A Flourishing Art

March 6, 2012

Whether restoring the old or creating the new, the Boston Ornament Company relies on traditional methods in handcrafting its plaster architectural details.

Text by Janice Randall Rohlf

You never know what goes on behind closed doors. In a section of Boston’s Allston neighborhood where the unremarkable facades provoke little curiosity, what meets the eye inside the Boston Ornament Company’s showroom is enough to make you swoon. Bright-white plaster medallions, cornices, brackets and rosettes—like flourishes of icing on a wedding cake—cover every inch of the butter-yellow walls and dangle from the rafters.

More elaborate molds and fragments of ornamentation fill the adjacent workroom, a cavernous place where artisans hunch over their tables and focus on the task at hand: mixing plaster, running a cornice, painting, glazing and gilding or plying some other technique that, these days, machines usually do. Not here. “I’ve seen pictures of plaster shops in the 1800s, and they’re not much different, except they wore lab coats and bow ties,” says Boston Ornament owner Clayton Austin with a wry chuckle. His own attire—well-worn jeans and a sweatshirt—is powdered with plaster dust. “We do pretty much everything by hand,” he says.

Since 1978, Austin and his small team of meticulous craftsmen have left their highly regarded and sought-after imprint on structures as far-flung as Neiman Marcus in San Francisco and New York City’s Metropolitan Museum of Art. Most of his clients, both commercial and residential, are based in New England, with the bulk of them in the Greater Boston area.

Austin, a self-educated authority on historical Boston ­architecture, flips through his portfolio, rattling off some projects representative of his restoration work: “A custom-made piece for a church in Weymouth; a precast door frame in Back Bay; a fountain in Newport; columns for a church in Newton; a Cambridge courthouse.”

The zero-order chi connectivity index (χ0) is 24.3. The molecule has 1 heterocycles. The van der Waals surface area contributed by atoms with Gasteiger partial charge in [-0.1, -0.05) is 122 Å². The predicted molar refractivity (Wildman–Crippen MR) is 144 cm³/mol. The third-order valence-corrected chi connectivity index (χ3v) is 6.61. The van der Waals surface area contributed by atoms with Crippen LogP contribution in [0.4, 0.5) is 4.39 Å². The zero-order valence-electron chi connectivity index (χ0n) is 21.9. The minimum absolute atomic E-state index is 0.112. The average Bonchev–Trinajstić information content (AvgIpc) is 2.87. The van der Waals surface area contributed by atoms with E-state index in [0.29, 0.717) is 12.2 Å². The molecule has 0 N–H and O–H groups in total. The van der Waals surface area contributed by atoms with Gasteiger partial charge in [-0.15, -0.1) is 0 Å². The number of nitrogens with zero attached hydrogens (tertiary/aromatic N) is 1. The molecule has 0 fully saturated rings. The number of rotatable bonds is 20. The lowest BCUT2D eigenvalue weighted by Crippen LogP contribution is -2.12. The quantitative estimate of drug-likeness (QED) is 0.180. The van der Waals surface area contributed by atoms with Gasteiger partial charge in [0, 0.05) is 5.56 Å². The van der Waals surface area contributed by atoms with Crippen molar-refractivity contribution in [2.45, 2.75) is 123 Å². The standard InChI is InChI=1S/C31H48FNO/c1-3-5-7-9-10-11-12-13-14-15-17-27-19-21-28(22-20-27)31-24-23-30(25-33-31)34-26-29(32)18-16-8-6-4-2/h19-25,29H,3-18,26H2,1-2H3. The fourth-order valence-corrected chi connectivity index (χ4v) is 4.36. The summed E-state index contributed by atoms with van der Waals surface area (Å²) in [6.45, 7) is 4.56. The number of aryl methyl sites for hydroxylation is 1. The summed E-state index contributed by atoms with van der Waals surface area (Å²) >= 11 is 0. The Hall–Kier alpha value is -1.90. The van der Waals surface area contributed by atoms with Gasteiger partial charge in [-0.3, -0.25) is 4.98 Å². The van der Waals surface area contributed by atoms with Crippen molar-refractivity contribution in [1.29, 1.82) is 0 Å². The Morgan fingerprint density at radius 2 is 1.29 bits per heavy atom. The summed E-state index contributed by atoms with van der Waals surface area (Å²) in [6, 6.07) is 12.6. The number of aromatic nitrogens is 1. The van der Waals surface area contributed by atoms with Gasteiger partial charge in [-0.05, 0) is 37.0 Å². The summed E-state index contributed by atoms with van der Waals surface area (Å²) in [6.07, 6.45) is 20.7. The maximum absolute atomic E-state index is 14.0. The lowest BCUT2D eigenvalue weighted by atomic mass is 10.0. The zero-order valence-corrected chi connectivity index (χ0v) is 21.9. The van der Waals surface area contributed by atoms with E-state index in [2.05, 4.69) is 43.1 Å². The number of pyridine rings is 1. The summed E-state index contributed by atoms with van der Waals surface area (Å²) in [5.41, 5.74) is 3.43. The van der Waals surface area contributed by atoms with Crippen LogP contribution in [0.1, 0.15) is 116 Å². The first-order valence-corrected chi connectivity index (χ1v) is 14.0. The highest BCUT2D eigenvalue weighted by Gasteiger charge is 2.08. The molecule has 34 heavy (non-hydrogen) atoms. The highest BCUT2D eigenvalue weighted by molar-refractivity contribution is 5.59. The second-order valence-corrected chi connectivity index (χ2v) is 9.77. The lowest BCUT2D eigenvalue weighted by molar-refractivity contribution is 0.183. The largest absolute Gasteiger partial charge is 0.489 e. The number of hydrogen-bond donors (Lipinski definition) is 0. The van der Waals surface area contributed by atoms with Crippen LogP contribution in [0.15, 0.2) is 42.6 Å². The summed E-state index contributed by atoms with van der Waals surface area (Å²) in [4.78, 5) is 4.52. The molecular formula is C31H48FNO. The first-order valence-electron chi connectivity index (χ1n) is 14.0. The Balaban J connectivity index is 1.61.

Relatively unheralded restoration work like this, once the bulk of Boston Ornament’s commissions, has taken a back seat of late to more high-profile undertakings. “Things have changed,” says Austin. “There’s more new work now than restoration.” Off the record, he names several captains of industry whose homes feature Boston Ornament Company’s unique custom plasterwork. One, for example, has a dome modeled after those of a tenth-century mosque. “People who are wealthy travel, and they get inspired by their travels,” he says.

Almost any detail can be replicated using ornamental plaster. Unlike wood, plaster is stable and durable. It is also an extremely versatile material that can be modeled, cast, incised, colored, stamped or stenciled.

The ornamental plaster trade began to flourish in this country in the middle of the eighteenth century as the popularity of Greek, Rococo, Gothic, Renaissance and Spanish styles outpaced simpler Georgian and Federal architecture. During the Great Depression of the 1930s, ornamental plaster became something of a lost art. Today’s renewed interest in the trade is due in part to preservation projects, both municipal and private, where maintaining historic character is a priority.

It’s never been easy for Austin to find workers with the high level of skill needed to create decorative plaster pieces of the quality he demands. Some of his craftsmen brought their skills with them from elsewhere, like Rimantis Zilionis, who fled Lithuania during the 1991 collapse of the Soviet Union and now uses his extensive museum conservation experience at Boston Ornament. Lately, thanks to a growing interest in the principles and practices of the craft right here on home turf, students at local schools such as the North Bennet Street School and Massachusetts College of Art and Design often ask to train with Austin.

While he tirelessly consults historic photography and books with titles like Moorish Style and Beaux-Arts Estates, Austin himself has only been to Europe once. A particularly discriminating client sent him to Paris to study the difference between French limestone and Indiana limestone. Much to his surprise, he says, “The limestone in Paris was completely different.” Examining the material up close allowed him to render an accurate replication of it in faux stone.

Austin happened on work that’s as much a passion as it is a career. Still, he admits, if he hadn’t discovered this path, there’s no doubt he’d be doing something else that involved working with his hands. In the barn outside his log house in the city’s suburbs, the straight-talking, self-deprecating Boston native works with metal, wood, stone and other materials.“I love materials. I like building things,” he says simply. “It’s what I do.”

Editor’s Note: Boston Ornament Company can be reached at (617) 787-4118 or at www.bostonornament.com.

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